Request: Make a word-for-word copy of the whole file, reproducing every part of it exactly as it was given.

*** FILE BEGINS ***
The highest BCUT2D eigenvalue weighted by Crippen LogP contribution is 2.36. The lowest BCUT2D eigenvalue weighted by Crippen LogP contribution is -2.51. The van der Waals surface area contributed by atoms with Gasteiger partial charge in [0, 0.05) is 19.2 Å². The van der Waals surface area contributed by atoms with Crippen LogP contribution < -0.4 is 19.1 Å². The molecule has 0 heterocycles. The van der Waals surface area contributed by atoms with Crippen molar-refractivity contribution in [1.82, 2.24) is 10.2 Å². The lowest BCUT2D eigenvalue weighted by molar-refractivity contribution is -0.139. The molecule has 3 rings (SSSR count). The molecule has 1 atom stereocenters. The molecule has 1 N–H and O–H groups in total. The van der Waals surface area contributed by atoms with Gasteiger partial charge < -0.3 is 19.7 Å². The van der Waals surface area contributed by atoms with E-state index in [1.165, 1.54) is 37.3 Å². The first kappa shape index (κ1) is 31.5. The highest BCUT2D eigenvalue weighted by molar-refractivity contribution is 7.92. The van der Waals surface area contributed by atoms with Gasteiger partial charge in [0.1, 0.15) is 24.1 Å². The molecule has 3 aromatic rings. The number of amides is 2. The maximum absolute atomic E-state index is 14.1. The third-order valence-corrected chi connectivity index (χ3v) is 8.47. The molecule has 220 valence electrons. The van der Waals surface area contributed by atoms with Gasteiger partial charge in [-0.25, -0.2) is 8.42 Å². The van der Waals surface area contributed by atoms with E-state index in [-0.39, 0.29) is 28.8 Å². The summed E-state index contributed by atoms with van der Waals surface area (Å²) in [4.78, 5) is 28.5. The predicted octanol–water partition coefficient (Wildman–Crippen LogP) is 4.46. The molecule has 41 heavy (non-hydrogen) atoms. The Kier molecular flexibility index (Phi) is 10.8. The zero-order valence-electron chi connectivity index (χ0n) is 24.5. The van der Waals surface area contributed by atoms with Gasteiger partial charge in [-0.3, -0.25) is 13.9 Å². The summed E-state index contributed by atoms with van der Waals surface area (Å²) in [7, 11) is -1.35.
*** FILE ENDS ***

The highest BCUT2D eigenvalue weighted by Crippen LogP contribution is 2.36. The lowest BCUT2D eigenvalue weighted by Crippen LogP contribution is -2.51. The van der Waals surface area contributed by atoms with Gasteiger partial charge in [0, 0.05) is 19.2 Å². The van der Waals surface area contributed by atoms with Crippen LogP contribution < -0.4 is 19.1 Å². The molecule has 0 heterocycles. The van der Waals surface area contributed by atoms with Crippen molar-refractivity contribution in [1.82, 2.24) is 10.2 Å². The lowest BCUT2D eigenvalue weighted by molar-refractivity contribution is -0.139. The molecule has 3 rings (SSSR count). The molecule has 1 atom stereocenters. The molecule has 1 N–H and O–H groups in total. The van der Waals surface area contributed by atoms with Gasteiger partial charge < -0.3 is 19.7 Å². The van der Waals surface area contributed by atoms with E-state index in [1.165, 1.54) is 37.3 Å². The first kappa shape index (κ1) is 31.5. The highest BCUT2D eigenvalue weighted by molar-refractivity contribution is 7.92. The van der Waals surface area contributed by atoms with Gasteiger partial charge in [0.1, 0.15) is 24.1 Å². The molecule has 3 aromatic rings. The number of amides is 2. The maximum absolute atomic E-state index is 14.1. The third-order valence-corrected chi connectivity index (χ3v) is 8.47. The molecule has 220 valence electrons. The van der Waals surface area contributed by atoms with Gasteiger partial charge in [-0.25, -0.2) is 8.42 Å². The van der Waals surface area contributed by atoms with E-state index in [-0.39, 0.29) is 28.8 Å². The summed E-state index contributed by atoms with van der Waals surface area (Å²) in [4.78, 5) is 28.5. The predicted octanol–water partition coefficient (Wildman–Crippen LogP) is 4.46. The molecule has 41 heavy (non-hydrogen) atoms. The Kier molecular flexibility index (Phi) is 10.8. The zero-order valence-electron chi connectivity index (χ0n) is 24.5. The van der Waals surface area contributed by atoms with Gasteiger partial charge in [-0.3, -0.25) is 13.9 Å². The summed E-state index contributed by atoms with van der Waals surface area (Å²) in [7, 11) is -1.35.